Geal Charn (Monadhliath)

The way points on this map are taken from my GPS Spot tracker. You can make the map bigger or alter its appearance by clicking on the controls.

I did this walk on the day after General Election in June 2017. Time to escape from politics for a few hours!

I drove from Fort William to Laggan on the Spean Bridge to Kingussie road and then along the single track road up the Spey valley passing....

...the reservoir at the Spey Dam.

It's a very quiet road so when I saw these stags I got out of the car to photograph them.

The public road ends at Garva Bridge where the OS map shows the road's continuation as General Wade's Military Road. The bridge was built in 1731 for the Dalwhinnie to Fort Augustus road and crosses the Corrieyairack Pass a few miles west of the bridge.


The Spey was still running very fast after the recent heavy rain so I was a bit concerned that I might have difficulty crossing some of the burns on my way to Geal Charn but in the end it wasn't a problem.

For some reason there is a boundary stone for the Cairngorm National Park just over the bridge. How much did that cost?

The first part of the walk is spoilt by the construction work for the Beauly to Denny power line

The construction road for the power line crosses a subsidary stream that flows into the River Spey. The power line does nothing for this area and has been highly controversial.

Once over the bridge the way to the hill crosses a delapidated fence and runs parallel to the Alt Coire lain Oig.

The path hugs the bank for some distance before...

...reaching the remains of a fence at NN5259595. The OS 1:25000 map shows a footbridge over the stream at this point but, as can be seen, the stone abutments are  there but no bridge.

The ridge leading to the summit of Geal Charn is now visible with just a little cloud on it. The track now climbs away from the stream before..

...returning to the stream where the trees line the banks.

A fence is crossed - long legs are needed for this style!!

The path becomes really clear as the stream meanders across an open bowl on the hillside.


Where the Allt Coire nan Dearcag joins the main stream the path turns up along the southern bank.

As there was quite a lot of fast flowing water I decided that rather crossing the stream lower down and risk getting wet feet, I'd follow the stream uphill until I found a suitable crossing point. It was obvious that many other walkers had done the same.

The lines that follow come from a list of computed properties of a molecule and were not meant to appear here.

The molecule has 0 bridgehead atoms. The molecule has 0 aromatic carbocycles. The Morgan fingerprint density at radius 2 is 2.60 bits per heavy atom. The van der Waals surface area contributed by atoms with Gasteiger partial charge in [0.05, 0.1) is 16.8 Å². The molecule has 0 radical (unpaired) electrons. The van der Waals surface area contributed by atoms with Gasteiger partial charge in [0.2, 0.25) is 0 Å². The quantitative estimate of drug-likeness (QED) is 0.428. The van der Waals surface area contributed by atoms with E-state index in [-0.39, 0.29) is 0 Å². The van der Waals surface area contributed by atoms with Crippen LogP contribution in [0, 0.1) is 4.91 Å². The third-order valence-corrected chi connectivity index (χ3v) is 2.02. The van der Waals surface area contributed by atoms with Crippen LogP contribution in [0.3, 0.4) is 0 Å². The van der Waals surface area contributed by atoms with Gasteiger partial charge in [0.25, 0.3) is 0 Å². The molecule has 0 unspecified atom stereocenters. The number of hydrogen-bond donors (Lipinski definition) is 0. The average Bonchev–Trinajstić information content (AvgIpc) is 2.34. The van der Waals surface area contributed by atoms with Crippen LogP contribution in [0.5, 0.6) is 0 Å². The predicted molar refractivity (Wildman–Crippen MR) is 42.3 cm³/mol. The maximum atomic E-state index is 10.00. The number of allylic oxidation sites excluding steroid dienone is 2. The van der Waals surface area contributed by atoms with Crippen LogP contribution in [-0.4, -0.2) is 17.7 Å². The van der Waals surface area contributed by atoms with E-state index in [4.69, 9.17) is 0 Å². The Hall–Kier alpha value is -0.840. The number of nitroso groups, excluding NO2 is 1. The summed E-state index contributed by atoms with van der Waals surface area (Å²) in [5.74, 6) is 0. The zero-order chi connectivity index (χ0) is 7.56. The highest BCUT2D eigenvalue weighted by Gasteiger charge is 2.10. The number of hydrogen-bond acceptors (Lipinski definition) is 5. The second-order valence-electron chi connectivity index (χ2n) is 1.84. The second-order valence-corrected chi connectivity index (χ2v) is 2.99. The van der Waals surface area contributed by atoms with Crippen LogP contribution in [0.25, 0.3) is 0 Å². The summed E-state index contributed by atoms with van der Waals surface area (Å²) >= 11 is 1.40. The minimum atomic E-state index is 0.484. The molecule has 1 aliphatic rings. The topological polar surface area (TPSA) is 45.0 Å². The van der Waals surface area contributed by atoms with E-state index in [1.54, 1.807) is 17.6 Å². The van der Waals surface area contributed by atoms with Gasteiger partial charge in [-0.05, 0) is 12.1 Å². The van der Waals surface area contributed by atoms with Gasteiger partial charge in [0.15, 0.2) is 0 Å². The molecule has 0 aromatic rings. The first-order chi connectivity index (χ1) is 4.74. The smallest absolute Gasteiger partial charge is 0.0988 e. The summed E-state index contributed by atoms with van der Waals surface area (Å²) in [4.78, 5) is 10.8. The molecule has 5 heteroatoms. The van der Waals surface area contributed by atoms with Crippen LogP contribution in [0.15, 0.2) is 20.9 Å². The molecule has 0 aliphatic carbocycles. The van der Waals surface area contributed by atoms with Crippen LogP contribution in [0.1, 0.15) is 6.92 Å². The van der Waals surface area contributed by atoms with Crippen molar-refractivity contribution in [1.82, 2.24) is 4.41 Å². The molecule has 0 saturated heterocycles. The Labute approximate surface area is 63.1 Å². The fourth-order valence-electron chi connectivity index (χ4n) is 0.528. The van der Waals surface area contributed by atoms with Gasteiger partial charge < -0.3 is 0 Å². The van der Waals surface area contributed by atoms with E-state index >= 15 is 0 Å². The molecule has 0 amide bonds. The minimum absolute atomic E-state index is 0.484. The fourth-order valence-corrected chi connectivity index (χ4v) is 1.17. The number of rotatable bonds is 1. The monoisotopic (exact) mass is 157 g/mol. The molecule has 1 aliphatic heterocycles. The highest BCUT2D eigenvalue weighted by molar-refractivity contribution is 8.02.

Eventually I found a spot that could hardly have been easier and stepped across on grass! I entered the position in my GPS for the return.

I then headed slightly north westwards to try to intercept the main path to Geal Charn..

...which I met within a few hundred metres.

It's an easy walk up a clear path mainly over grass.

Click on photo for a larger image and then click again for the full sized image.

To the left of the large area of water (Loch Laggan) the high point is Ben Alder. Almost in the centre down in the valley is Garva Bridge. The best views to the south can be found here before reaching  the summit dome.

What might appear at first glance to be the summit is actually just a cairn at about the 900 m contour ...

...with the actual summit cairn nearly three  quarters of a kilometre way across the grassy dome of the hill.

The final approach is across grass.. the impressive cairn. The walk had take me almost exactly three hours. By now it was a beautifully warm and still day and several other walkers appeared over the next half hour. To my amazement I not only had mobile reception but I could also get 4G internet access - this of course meant I couldn't escape politics after all.


Whilst views from the summit are extensive the domed nature of the hill, and also its isolation from prominent nearby peaks, means that this hill doesn't really offer exciting panoramic views.

Click on photo for a larger image and then click again for the full sized image.

This is the view looking west. The views eastwards towards the Cairngorms were relatively poor with quite a lot of cloud obscuring the summits.

After a long lunch it was time for a gentle stroll back down hill. As I approached the Allt Coire nan Dearcag I decided to see how accurate my GPS would be if I walked to the point indicated. Here I am looking down on the exact spot I'd crossed the burn early. Accurate to within 5m was on the screen. Spot on!

The return walk from the summit to Garva Bridge took exactly 2 hours.